In the first 24 hours after the deadly mass shooting in New Zealand, Facebook says that it has removed 1.5 million videos that were uploaded of the attack, and has blocked 1.2 million “at upload.”
The company made the announcement in a Tweet, following up on a prior announcement that it had been alerted by authorities and removed the alleged shooter’s Facebook and Instagram accounts. Facebook spokeswoman Mia Garlick says that the company is also “removing all edited versions of the video that do not show graphic content.”
In the first 24 hours we removed 1.5 million videos of the attack globally, of which over 1.2 million were blocked at upload...— Facebook Newsroom (@fbnewsroom) March 17, 2019
We’ve reached out to Facebook for additional comment, and will update this post if we hear back.
The terror attack appears to have been designed to go viral, with the alleged shooter releasing a manifesto that referenced numerous individuals like YouTuber Felix Kjellberg and Candace Owens, as well as white supremacist conspiracy theories. He also posted a 17-minute video to Facebook, Instagram, Twitter, and YouTube, which prompted the message to go further viral, even as all of those companies have worked to prevent its spread.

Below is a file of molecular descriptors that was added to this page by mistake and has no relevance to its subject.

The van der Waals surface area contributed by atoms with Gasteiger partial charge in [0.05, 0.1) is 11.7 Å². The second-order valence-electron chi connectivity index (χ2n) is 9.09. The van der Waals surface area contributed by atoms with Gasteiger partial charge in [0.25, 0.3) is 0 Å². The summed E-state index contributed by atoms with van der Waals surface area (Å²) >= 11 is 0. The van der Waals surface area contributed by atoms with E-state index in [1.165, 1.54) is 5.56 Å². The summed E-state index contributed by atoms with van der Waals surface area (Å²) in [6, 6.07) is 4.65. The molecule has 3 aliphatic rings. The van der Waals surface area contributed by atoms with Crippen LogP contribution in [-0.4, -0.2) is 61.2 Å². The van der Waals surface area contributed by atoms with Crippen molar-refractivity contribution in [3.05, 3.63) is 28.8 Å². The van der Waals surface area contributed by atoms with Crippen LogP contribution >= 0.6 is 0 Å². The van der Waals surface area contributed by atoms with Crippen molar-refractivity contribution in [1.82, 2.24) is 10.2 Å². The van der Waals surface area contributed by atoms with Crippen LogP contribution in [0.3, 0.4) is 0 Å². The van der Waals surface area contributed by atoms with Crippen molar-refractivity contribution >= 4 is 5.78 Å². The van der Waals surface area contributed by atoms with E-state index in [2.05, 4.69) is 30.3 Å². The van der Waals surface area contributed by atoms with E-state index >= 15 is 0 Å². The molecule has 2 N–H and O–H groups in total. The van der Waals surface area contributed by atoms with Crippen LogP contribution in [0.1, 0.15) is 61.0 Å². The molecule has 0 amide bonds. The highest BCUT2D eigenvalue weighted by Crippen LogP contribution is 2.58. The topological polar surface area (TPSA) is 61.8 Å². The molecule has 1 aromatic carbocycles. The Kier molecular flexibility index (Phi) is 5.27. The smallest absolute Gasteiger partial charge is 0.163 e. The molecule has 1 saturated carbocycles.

The attacks have prompted social media sites to react to such content: Facebook, Twitter, and YouTube have been working to remove videos. Reddit banned a subreddit called r/watchpeopledie, while Valve began removing tributes to the alleged shooter that were posted to user profiles.
But Facebook’s removal of more than a million copies (and edited versions) of the video speaks to the enormous challenge that it has in moderating the site. In its drive for rapid growth, its efforts to scale up its ability to monitor and remove content that’s offensive, illegal, or disturbing have been left wanting, and allow for suspects to use the platform to spread their message quickly. There have been other high-profile examples of where murders or terror attacks were streamed on the platform. Indeed, as Facebook has worked to address the problem, it has used third-party contractors, some of whom have been radicalized and traumatized by the very act of taking down such content.
Following the attack, numerous world leaders have called out Facebook for its role in disseminating this type of content. According to Reuters, New Zealand Prime Minister Jacinda Ardern indicated that she wants to speak with the company about live streaming, while British Labor leader Jeremy Corbyn said that such platforms must act, and raised the question about regulation.